The Bahamas National Trust (BNT) yesterday insisted it did not solicit financial support from the Tyrsoz family, a company proposing a $580 million development in South Abaco, asserting that the support will “in no way” prevent the organization from giving an “unbiased review” of the proposal.
“Recently, Mr. Tyrsoz met with stakeholders on Abaco to introduce his proposed development for South Abaco, to solicit input from local residents and to answer any questions raised,” the BNT said in a statement.
“In the meetings, Mr. Tyrsoz indicated that his development planned to provide financial support for the Abaco National Park conceptual plan.
“BNT wishes to make very clear that this proposed offer was unsolicited by the Trust and in no way deters the organization from providing an unbiased review of and comments on the proposed development.
“The Abaco environmental community has concerns pertaining to the proposed development and has written to the government in this regard.
“The BNT has concerns about any proposed development near national parks and advocates that such developments are sustainable and have minimum environmental impact.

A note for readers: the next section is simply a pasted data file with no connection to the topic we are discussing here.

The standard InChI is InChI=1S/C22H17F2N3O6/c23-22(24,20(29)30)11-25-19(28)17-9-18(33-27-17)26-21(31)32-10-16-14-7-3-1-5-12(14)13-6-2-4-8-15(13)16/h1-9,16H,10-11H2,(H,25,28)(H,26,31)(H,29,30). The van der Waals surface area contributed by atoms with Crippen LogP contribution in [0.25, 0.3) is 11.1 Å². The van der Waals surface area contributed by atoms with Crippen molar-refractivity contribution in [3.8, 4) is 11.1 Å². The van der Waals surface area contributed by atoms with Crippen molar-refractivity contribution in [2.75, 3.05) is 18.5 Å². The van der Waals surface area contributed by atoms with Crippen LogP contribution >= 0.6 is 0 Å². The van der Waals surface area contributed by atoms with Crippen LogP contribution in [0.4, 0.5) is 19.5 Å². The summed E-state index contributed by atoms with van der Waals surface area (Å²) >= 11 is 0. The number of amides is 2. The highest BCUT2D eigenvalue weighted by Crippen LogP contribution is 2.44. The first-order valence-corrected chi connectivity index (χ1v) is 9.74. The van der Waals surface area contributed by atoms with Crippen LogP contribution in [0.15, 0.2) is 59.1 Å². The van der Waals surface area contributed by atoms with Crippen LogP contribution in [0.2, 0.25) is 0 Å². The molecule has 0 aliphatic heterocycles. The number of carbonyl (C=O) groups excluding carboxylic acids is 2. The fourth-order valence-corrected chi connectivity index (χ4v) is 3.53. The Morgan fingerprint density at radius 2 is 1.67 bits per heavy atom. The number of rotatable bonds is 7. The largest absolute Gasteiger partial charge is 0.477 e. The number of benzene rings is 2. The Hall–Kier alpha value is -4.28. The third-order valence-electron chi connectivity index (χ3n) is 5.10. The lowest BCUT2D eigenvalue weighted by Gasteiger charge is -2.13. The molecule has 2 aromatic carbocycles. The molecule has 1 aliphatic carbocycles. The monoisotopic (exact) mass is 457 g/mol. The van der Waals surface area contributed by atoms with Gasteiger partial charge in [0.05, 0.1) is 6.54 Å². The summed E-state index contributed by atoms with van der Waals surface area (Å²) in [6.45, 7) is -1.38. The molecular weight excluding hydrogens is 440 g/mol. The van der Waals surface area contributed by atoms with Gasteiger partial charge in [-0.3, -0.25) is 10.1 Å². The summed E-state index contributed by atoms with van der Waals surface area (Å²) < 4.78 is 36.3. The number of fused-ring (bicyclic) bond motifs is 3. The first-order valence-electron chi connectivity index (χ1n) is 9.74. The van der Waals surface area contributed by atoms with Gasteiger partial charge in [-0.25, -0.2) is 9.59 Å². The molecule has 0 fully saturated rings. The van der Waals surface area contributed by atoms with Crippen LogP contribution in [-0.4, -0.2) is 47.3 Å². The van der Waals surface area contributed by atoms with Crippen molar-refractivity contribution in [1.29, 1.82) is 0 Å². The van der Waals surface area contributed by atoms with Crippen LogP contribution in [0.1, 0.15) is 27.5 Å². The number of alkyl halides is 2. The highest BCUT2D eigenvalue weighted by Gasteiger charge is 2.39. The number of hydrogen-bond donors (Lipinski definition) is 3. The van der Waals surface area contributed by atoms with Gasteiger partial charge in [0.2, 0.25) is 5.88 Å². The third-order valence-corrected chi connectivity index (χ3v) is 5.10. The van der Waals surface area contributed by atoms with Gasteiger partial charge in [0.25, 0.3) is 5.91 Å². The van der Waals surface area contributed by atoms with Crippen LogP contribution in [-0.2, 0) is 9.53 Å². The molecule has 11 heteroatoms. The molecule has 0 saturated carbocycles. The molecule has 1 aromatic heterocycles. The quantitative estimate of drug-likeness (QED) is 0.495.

“The BNT, on receipt of the required environmental impact assessment report on Mr. Tyrsoz’s proposed development, will submit its comprehensive review and recommendations to The Bahamas Environment, Science & Technology (BEST) Commission for consideration of the government.
“The BNT, as a statutory advisor to government on environmental matters, has a responsibility to advise the government on the potential impacts of proposed developments on the environment and our natural resources.
“BNT is not anti-development, but when proposed developments, such as the South Abaco project, are in proximity to a national park, this committed responsibility to offer advice to the government is an urgent and high priority for BNT.”
The development project by the Tyrsoz family was announced during Prime Minister Dr. Hubert Minnis’ January 2019 national address.
Minnis said the proposed project involves the upgrade and expansion of the Sandy Point airstrip, the development of the Sandy Point ferry dock as a cargo transshipment port and construction area, and the extension of Queen’s Highway in South Abaco.
On Tuesday, a group of 14 scientists and environmentalists said they wrote to Minnis urging him to reject the proposed $580 million project.
The group claimed that “a development of this scale would result in irreversible negative socioeconomic impacts on local communities as well as dire environmental consequences for many species living in the area”.
They added that the development would negatively impact local wildlife, the environment and local fishermen.